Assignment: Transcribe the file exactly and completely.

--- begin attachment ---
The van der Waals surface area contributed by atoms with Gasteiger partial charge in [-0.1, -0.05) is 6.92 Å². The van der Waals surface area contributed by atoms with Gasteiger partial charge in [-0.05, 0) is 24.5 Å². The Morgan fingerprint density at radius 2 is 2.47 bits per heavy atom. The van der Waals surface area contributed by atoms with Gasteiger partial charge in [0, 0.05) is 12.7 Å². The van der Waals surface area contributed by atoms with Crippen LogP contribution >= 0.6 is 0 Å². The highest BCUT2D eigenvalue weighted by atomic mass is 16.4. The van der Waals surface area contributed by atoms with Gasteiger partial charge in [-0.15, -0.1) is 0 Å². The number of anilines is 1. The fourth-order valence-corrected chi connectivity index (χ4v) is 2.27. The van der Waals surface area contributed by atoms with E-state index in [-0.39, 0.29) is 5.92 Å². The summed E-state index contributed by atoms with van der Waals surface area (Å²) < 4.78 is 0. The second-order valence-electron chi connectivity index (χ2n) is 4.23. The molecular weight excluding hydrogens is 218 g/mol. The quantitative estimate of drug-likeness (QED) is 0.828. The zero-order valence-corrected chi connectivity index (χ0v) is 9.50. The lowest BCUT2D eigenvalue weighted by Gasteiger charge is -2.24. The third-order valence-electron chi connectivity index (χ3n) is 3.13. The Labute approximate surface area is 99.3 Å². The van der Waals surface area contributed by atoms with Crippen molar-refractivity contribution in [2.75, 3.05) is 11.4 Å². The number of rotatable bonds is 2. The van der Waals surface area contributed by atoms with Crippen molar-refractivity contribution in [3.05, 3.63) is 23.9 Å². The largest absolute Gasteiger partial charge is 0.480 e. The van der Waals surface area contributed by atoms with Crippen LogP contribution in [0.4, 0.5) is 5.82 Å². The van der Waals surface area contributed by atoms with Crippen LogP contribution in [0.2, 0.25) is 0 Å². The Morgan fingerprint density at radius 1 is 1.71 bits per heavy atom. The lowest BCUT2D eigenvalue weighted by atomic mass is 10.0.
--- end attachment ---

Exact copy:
The van der Waals surface area contributed by atoms with Gasteiger partial charge in [-0.1, -0.05) is 6.92 Å². The van der Waals surface area contributed by atoms with Gasteiger partial charge in [-0.05, 0) is 24.5 Å². The Morgan fingerprint density at radius 2 is 2.47 bits per heavy atom. The van der Waals surface area contributed by atoms with Gasteiger partial charge in [0, 0.05) is 12.7 Å². The van der Waals surface area contributed by atoms with Crippen LogP contribution >= 0.6 is 0 Å². The highest BCUT2D eigenvalue weighted by atomic mass is 16.4. The van der Waals surface area contributed by atoms with Gasteiger partial charge in [-0.15, -0.1) is 0 Å². The number of anilines is 1. The fourth-order valence-corrected chi connectivity index (χ4v) is 2.27. The van der Waals surface area contributed by atoms with E-state index in [-0.39, 0.29) is 5.92 Å². The summed E-state index contributed by atoms with van der Waals surface area (Å²) < 4.78 is 0. The second-order valence-electron chi connectivity index (χ2n) is 4.23. The molecular weight excluding hydrogens is 218 g/mol. The quantitative estimate of drug-likeness (QED) is 0.828. The zero-order valence-corrected chi connectivity index (χ0v) is 9.50. The lowest BCUT2D eigenvalue weighted by Gasteiger charge is -2.24. The third-order valence-electron chi connectivity index (χ3n) is 3.13. The Labute approximate surface area is 99.3 Å². The van der Waals surface area contributed by atoms with Crippen molar-refractivity contribution in [2.75, 3.05) is 11.4 Å². The number of rotatable bonds is 2. The van der Waals surface area contributed by atoms with Crippen molar-refractivity contribution in [3.05, 3.63) is 23.9 Å². The largest absolute Gasteiger partial charge is 0.480 e. The van der Waals surface area contributed by atoms with Crippen LogP contribution in [0.4, 0.5) is 5.82 Å². The van der Waals surface area contributed by atoms with Crippen LogP contribution in [0.2, 0.25) is 0 Å². The Morgan fingerprint density at radius 1 is 1.71 bits per heavy atom. The lowest BCUT2D eigenvalue weighted by atomic mass is 10.0.